A typical tower crane has the following specifications:
- Maximum unsupported height - 265 feet (80 meters) The crane can have a total height much greater than 265 feet if it is tied into the building as the building rises around the crane.
- Maximum reach - 230 feet (70 meters)
- Maximum lifting power - 19.8 tons (18 metric tons), 300 tonne-meters (metric ton = tonne)
- Counterweights - 20 tons (16.3 metric tons)
The maximum load that the crane can lift is 18 metric tons (39,690 pounds), but the crane cannot lift that much weight if the load is positioned at the end of the jib. The closer the load is positioned to the mast, the more weight the crane can lift safely. The 300 tonne-meter rating tells you the relationship. For example, if the operator positions the load 30 meters (100 feet) from the mast, the crane can lift a maximum of 10.1 tonnes.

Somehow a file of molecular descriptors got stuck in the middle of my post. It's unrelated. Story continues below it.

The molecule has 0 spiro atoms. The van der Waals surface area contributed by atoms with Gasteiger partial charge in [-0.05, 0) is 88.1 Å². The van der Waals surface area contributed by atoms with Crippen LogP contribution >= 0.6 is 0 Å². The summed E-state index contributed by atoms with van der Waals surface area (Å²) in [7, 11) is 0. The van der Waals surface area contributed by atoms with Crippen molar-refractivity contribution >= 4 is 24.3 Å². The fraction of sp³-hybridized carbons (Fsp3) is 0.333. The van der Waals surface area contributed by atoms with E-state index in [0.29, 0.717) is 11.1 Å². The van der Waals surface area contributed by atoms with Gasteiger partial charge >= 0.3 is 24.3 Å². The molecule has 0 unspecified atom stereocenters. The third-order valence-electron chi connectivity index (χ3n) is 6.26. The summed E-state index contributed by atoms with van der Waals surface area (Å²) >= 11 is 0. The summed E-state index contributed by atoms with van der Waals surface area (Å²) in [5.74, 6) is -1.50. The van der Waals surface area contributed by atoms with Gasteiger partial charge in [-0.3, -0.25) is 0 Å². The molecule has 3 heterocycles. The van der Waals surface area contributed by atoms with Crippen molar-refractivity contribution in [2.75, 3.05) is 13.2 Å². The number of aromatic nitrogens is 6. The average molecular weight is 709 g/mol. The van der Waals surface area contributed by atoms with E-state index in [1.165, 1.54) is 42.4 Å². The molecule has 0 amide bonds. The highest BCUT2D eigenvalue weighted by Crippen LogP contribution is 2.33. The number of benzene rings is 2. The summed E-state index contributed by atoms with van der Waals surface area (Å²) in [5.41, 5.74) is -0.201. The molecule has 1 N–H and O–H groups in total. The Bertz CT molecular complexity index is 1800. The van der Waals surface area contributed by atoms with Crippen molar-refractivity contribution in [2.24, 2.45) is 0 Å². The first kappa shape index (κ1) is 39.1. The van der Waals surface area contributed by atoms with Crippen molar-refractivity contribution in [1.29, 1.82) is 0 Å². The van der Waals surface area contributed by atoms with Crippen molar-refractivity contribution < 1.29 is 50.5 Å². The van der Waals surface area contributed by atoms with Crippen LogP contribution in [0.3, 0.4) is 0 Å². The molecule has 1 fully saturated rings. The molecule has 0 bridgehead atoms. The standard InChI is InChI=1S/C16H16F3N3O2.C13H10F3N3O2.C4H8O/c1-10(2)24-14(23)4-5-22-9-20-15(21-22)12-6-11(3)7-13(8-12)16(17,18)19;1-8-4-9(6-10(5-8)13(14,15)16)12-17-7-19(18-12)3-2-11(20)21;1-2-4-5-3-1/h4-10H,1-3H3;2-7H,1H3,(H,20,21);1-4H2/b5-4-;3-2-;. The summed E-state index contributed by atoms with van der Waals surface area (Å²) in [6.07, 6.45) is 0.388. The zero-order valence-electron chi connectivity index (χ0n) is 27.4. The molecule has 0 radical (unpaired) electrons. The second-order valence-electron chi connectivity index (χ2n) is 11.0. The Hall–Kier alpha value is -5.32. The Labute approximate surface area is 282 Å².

The crane uses two limit switches to make sure that the operator does not overload the crane:
- The maximum load switch monitors the pull on the cable and makes sure that the load does not exceed 18 tonnes.
- The load moment switch makes sure that the operator does not exceed the tonne-meter rating of the crane as the load moves out on the jib. A cat head assembly in the slewing unit can measure the amount of collapse in the jib and sense when an overload condition occurs.
Now, it would be a pretty big problem if one of these things fell over on a job site. Let's find out what keeps these massive structures standing upright.